[t]he reason for the privilege is clear. It was well summarized by James Wilson, an influential member of the Committee of Detail which was responsible for the provision in the Federal Constitution. "In order to enable and encourage a representative of the public to discharge his public trust with firmness and success, it is indispensably necessary, that
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he should enjoy the fullest liberty of speech, and that he should be protected from the resentment of every one, however powerful, to whom the exercise of that liberty may occasion offense." II Works of James Wilson (Andrews ed. 1896) 38.
Id.2 Justice Frankfurter observed in a frequently cited passage from Tenney that
[t]he claim of an unworthy purpose does not destroy the privilege. Legislators are immune from deterrents to the uninhibited discharge of their legislative duty, not for their private indulgence but for the public good. One must not expect uncommon courage even in legislators. The privilege would be of little value if they could be subjected to the cost and inconvenience and distractions of a trial upon a conclusion of the pleader, or to the hazard of a judgment against them based upon a jury's speculation as to motives.
341 U.S. at 377, 71 S. Ct. at 788, 95 L. Ed. at 1027. Tenney's holding was that a state legislator's common law absolute immunity from civil suit survived the passage of the Civil Rights Act of 1891. Id. at 379, 71 S. Ct. at 789, 95 L. Ed. at 1028.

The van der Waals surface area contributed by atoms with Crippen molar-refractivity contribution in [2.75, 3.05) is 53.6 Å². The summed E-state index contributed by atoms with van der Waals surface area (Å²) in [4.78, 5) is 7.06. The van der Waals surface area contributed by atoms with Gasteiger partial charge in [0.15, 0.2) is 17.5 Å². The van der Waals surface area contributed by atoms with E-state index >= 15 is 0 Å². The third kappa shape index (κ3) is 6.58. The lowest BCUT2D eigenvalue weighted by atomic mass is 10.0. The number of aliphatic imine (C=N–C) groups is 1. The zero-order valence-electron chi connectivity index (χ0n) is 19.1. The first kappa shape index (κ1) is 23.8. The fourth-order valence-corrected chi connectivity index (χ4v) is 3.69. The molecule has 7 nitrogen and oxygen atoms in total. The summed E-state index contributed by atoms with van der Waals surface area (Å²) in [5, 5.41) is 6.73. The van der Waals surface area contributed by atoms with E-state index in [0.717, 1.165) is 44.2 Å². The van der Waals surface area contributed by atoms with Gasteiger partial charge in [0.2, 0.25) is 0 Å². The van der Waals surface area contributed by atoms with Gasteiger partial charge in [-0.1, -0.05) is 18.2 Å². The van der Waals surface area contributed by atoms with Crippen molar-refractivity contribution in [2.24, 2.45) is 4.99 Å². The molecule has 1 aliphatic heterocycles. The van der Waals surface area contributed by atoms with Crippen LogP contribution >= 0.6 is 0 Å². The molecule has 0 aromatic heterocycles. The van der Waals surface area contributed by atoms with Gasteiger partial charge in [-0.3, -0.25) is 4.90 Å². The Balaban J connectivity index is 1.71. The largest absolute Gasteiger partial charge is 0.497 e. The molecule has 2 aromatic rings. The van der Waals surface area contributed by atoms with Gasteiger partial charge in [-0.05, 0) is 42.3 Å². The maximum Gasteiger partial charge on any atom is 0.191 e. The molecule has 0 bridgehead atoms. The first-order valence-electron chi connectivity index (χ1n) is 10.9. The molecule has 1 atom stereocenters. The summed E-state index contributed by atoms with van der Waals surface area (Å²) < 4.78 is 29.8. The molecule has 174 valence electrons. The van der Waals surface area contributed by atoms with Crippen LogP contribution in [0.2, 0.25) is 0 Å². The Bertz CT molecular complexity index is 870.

That legislative immunity exists under United States federal law for state legislators independent of state constitutional provisions was expressly acknowledged by the United States Supreme Court twenty-eight years after Tenney in Lake Country Estates, Inc. v. Tahoe Planning Agency, 440 U.S. 391, 404-05, 99 S. Ct. 1171, 1179, 59 L. Ed. 2d 401, 412 (1979):
[T]he absolute immunity for state legislators recognized in Tenney reflected the Court's interpretation of federal law; the decision did not depend on the presence of a speech or debate clause in the constitution of any State . . . . Rather, the rule of that case recognizes the need for immunity to protect the "public good."
The fact that the constitutions of many of the states of the United States have such clauses "reflect[s] the central importance attached to legislative freedom in [the United States]." Id. at 404, 99 S. Ct. at 1179, 59 L. Ed. 2d at 412.
Legislative freedom has no less vitality in the FSM than in the United States. Our national Constitution and the constitutions of all four of our states contain speech or debate clauses. FSM Const. art. IX, § 15; Kos. Const. art. IV, § 8; Pon. Const. art. 8, § 7; Chk. Const. art. VI, § 10; Yap Const. art. V, § 9. Specifically, Article 8, Section 7 of the Constitution of Pohnpei provides that "[a] member [of the Pohnpei Legislature] is responsible only to the Legislature for statements in the Legislature or a committee thereof." Thus in the appropriate circumstances, a member of the Pohnpei legislature may claim the privilege. The question becomes, what are those circumstances?
It is safe to say that a lawmaker typically engages in many activities which are not covered by the legislative privilege. Examples of such activities include "a wide range of legitimate `errands' performed for constituents, the making of appointments with Government agencies, assistance in securing Government contracts, preparing so-called `news letters' to constituents, news releases, and speeches delivered outside Congress." Brewster, 408 U.S. at 512, 92 S. Ct. at 2537, 33 L. Ed. 2d